FOX Business: Capitalism Lives Here
The markets shook off early losses and climbed as traders weighed better-than-expected economic data with ongoing fears about the fiscal cliff.
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As of 12:15 p.m. ET, the Dow Jones Industrial Average climbed 59.8 points, or 0.47%, to 12872, the S&P 500 rose 11.6 points, or 0.84%, to 1389 and the Nasdaq Composite climbed 28.9 points, or 1%, to 2924.
With the U.S. elections out of the way, Wall Street is looking squarely at Washington, D.C. for answers on how politicians will overcome deep ideological schisms on how to get the nation's fiscal house back in order. Thus far, traders have sold into the uncertainty.
The Dow, S&P 500 and Nasdaq all have all shed more than 3% in the past two days. The Dow and Nasdaq are both at late July levels, while the S&P 500 is at its lowest point since early August. Conversely, the yield on the 10-year U.S. Treasury bond has slumped to its lowest level since October 3 as traders have bought up the safe-haven asset.
President Barack Obama is expected to make his first remarks from the White House since his victory in securing a second term. He is expected to discuss the economy as well as the fiscal cliff -- a painful mixture of spending cuts and tax hikes that go into effect in January. House of Representatives Speaker John Boehner, the highest ranking Republican, is also set to speak on the day. The President and Speaker have had an oftentimes contentious relationship, navigating the crisis over the debt ceiling and other highly-polarized scuffles.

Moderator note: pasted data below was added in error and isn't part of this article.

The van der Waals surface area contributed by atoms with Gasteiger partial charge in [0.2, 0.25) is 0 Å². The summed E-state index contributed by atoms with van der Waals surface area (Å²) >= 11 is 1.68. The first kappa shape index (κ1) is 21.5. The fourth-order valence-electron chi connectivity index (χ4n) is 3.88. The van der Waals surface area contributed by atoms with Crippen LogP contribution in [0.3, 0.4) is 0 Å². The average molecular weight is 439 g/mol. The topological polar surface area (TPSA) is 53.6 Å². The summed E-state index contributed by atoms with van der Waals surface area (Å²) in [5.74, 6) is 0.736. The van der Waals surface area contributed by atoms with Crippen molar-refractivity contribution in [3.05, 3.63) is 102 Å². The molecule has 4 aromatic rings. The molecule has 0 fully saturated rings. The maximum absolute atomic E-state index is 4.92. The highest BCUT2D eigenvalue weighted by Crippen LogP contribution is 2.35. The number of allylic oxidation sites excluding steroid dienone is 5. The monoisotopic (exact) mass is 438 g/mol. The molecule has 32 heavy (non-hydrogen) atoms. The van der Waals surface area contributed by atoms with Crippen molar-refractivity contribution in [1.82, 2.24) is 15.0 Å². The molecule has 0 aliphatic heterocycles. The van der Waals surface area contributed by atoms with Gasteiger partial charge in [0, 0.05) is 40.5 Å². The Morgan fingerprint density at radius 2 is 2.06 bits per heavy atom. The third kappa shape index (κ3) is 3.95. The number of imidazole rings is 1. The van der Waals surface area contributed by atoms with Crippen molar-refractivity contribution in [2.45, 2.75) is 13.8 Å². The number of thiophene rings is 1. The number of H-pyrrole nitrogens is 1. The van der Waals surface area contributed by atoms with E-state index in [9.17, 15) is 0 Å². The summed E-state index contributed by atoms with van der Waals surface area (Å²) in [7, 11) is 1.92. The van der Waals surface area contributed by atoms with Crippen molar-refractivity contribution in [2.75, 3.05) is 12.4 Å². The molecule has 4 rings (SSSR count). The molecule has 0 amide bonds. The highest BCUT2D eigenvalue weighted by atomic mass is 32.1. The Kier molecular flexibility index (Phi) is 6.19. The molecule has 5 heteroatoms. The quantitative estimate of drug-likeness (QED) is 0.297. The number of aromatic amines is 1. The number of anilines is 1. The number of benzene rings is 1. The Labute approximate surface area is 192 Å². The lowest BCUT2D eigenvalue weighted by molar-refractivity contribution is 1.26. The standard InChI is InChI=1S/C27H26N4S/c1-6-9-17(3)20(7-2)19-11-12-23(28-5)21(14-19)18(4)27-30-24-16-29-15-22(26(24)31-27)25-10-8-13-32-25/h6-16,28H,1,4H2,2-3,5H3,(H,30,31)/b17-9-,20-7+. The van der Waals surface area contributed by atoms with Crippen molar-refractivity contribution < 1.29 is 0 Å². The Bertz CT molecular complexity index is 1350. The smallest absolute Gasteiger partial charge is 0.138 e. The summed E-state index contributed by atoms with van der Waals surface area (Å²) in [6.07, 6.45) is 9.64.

On the economic front, a reading on consumer sentiment from Reuters and the University of Michigan for early November rose to 84.9 from 82.6 in October, topping expectations for a reading of 83. The reading was the highest since July 2007. The measure often has a market impact, especially within the consumer discretionary and consumer staples sectors.
Wholesale inventories jumped 1.1% in September on a month-to-month basis, far bigger than the 0.4% increase expected. Generally, rising inventories are seen as a sign that firms are expecting greater sales and tends to be bullish for economic growth.
A separate report showed U.S. import prices rose 0.5% in October from September while export prices remained unchanged. Economists were expecting import prices to remain unchanged and export prices to rise 0.2%.
In Europe, talks between Greece and the European Union and International Monetary fund over a crucial aid package dragged on. A decision may not be made next week on a $40 billion rescue package, according to a report by Bloomberg News. However, the country is still unlikely to default on a debt payment that is also due next week, the report that cites unnamed sources said.
Commodities markets were to the upside. The benchmark crude oil contract jumped $1, or 1.2%, to $86.13 a barrel. Wholesale New York Harbor gasoline soared 3.1% to $2.686 a gallon.
Gold rose $6.90, or 0.4%, to $1,733 a troy ounce.
The Euro Stoxx 50 rose 0.03% to 2480, the English FTSE 100 dipped 0.11% to 5770 and the German DAX slipped 0.58% to 7164.
In Asia, the Japanese Nikkei 225 skidded lower by 0.9% to 8758 and the Chinese Hang Seng dropped 0.85% to 2241.
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